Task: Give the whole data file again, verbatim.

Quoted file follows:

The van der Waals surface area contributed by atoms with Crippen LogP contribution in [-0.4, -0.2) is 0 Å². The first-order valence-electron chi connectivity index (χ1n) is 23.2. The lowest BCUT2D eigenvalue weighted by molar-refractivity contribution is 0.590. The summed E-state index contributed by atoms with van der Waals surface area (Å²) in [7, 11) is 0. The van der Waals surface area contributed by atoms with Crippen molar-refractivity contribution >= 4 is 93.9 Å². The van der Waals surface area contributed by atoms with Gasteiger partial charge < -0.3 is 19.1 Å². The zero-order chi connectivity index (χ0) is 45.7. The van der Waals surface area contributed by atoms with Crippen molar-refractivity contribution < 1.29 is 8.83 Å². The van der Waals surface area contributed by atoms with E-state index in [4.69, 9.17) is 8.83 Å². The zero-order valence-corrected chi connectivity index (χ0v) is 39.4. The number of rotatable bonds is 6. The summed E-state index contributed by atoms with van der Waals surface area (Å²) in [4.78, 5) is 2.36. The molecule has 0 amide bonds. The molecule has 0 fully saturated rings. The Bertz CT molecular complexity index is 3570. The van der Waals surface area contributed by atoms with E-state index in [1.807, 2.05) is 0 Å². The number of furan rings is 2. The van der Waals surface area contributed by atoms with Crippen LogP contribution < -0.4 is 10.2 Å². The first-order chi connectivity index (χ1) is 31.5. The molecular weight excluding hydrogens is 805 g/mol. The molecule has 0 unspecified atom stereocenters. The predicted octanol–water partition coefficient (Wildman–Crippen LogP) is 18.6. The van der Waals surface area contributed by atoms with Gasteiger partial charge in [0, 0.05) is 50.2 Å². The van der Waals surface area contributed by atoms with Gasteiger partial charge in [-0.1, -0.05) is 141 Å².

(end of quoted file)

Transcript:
The van der Waals surface area contributed by atoms with Crippen LogP contribution in [-0.4, -0.2) is 0 Å². The first-order valence-electron chi connectivity index (χ1n) is 23.2. The lowest BCUT2D eigenvalue weighted by molar-refractivity contribution is 0.590. The summed E-state index contributed by atoms with van der Waals surface area (Å²) in [7, 11) is 0. The van der Waals surface area contributed by atoms with Crippen molar-refractivity contribution >= 4 is 93.9 Å². The van der Waals surface area contributed by atoms with Gasteiger partial charge < -0.3 is 19.1 Å². The zero-order chi connectivity index (χ0) is 45.7. The van der Waals surface area contributed by atoms with Crippen molar-refractivity contribution < 1.29 is 8.83 Å². The van der Waals surface area contributed by atoms with E-state index in [4.69, 9.17) is 8.83 Å². The zero-order valence-corrected chi connectivity index (χ0v) is 39.4. The number of rotatable bonds is 6. The summed E-state index contributed by atoms with van der Waals surface area (Å²) in [4.78, 5) is 2.36. The molecule has 0 amide bonds. The molecule has 0 fully saturated rings. The Bertz CT molecular complexity index is 3570. The van der Waals surface area contributed by atoms with E-state index in [1.807, 2.05) is 0 Å². The number of furan rings is 2. The van der Waals surface area contributed by atoms with Crippen LogP contribution < -0.4 is 10.2 Å². The first-order chi connectivity index (χ1) is 31.5. The molecular weight excluding hydrogens is 805 g/mol. The molecule has 0 unspecified atom stereocenters. The predicted octanol–water partition coefficient (Wildman–Crippen LogP) is 18.6. The van der Waals surface area contributed by atoms with Gasteiger partial charge in [0, 0.05) is 50.2 Å². The van der Waals surface area contributed by atoms with Gasteiger partial charge in [-0.1, -0.05) is 141 Å².